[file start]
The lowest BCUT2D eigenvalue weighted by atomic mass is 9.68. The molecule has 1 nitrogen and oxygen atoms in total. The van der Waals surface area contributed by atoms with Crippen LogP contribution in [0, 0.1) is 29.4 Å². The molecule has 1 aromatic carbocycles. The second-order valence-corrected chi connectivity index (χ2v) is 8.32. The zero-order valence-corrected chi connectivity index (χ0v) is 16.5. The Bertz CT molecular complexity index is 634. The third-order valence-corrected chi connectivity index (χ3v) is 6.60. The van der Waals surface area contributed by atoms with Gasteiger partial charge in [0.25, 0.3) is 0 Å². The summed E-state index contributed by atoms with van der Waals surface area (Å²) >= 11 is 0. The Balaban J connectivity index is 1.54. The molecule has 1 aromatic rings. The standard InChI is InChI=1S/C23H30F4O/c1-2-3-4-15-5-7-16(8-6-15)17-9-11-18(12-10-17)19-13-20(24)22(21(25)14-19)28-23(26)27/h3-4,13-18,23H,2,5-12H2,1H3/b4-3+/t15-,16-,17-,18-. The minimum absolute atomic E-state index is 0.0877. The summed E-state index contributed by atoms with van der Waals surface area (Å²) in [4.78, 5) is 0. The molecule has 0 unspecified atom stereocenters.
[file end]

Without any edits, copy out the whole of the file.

The lowest BCUT2D eigenvalue weighted by atomic mass is 9.68. The molecule has 1 nitrogen and oxygen atoms in total. The van der Waals surface area contributed by atoms with Crippen LogP contribution in [0, 0.1) is 29.4 Å². The molecule has 1 aromatic carbocycles. The second-order valence-corrected chi connectivity index (χ2v) is 8.32. The zero-order valence-corrected chi connectivity index (χ0v) is 16.5. The Bertz CT molecular complexity index is 634. The third-order valence-corrected chi connectivity index (χ3v) is 6.60. The van der Waals surface area contributed by atoms with Gasteiger partial charge in [0.25, 0.3) is 0 Å². The summed E-state index contributed by atoms with van der Waals surface area (Å²) >= 11 is 0. The Balaban J connectivity index is 1.54. The molecule has 1 aromatic rings. The standard InChI is InChI=1S/C23H30F4O/c1-2-3-4-15-5-7-16(8-6-15)17-9-11-18(12-10-17)19-13-20(24)22(21(25)14-19)28-23(26)27/h3-4,13-18,23H,2,5-12H2,1H3/b4-3+/t15-,16-,17-,18-. The minimum absolute atomic E-state index is 0.0877. The summed E-state index contributed by atoms with van der Waals surface area (Å²) in [4.78, 5) is 0. The molecule has 0 unspecified atom stereocenters.